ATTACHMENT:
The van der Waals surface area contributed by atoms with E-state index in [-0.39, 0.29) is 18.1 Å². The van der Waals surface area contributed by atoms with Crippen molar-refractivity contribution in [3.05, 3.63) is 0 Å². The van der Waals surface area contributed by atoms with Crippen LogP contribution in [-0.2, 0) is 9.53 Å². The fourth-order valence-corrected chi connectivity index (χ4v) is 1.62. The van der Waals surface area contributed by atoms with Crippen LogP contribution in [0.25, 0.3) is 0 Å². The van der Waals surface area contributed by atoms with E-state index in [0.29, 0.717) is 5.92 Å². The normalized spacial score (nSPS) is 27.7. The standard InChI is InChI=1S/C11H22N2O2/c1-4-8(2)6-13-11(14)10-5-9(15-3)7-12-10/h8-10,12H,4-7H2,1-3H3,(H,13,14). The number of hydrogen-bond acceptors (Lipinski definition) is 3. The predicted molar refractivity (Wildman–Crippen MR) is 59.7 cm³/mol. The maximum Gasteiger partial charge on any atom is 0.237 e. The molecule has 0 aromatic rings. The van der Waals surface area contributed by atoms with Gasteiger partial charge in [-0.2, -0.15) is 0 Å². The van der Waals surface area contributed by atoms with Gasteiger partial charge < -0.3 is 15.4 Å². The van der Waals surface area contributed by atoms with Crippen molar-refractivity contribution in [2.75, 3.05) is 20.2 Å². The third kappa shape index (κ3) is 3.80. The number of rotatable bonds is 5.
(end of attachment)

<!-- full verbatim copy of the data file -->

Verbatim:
The van der Waals surface area contributed by atoms with E-state index in [-0.39, 0.29) is 18.1 Å². The van der Waals surface area contributed by atoms with Crippen molar-refractivity contribution in [3.05, 3.63) is 0 Å². The van der Waals surface area contributed by atoms with Crippen LogP contribution in [-0.2, 0) is 9.53 Å². The fourth-order valence-corrected chi connectivity index (χ4v) is 1.62. The van der Waals surface area contributed by atoms with Crippen LogP contribution in [0.25, 0.3) is 0 Å². The van der Waals surface area contributed by atoms with E-state index in [0.29, 0.717) is 5.92 Å². The normalized spacial score (nSPS) is 27.7. The standard InChI is InChI=1S/C11H22N2O2/c1-4-8(2)6-13-11(14)10-5-9(15-3)7-12-10/h8-10,12H,4-7H2,1-3H3,(H,13,14). The number of hydrogen-bond acceptors (Lipinski definition) is 3. The predicted molar refractivity (Wildman–Crippen MR) is 59.7 cm³/mol. The maximum Gasteiger partial charge on any atom is 0.237 e. The molecule has 0 aromatic rings. The van der Waals surface area contributed by atoms with Gasteiger partial charge in [-0.2, -0.15) is 0 Å². The van der Waals surface area contributed by atoms with Gasteiger partial charge < -0.3 is 15.4 Å². The van der Waals surface area contributed by atoms with Crippen molar-refractivity contribution in [2.75, 3.05) is 20.2 Å². The third kappa shape index (κ3) is 3.80. The number of rotatable bonds is 5.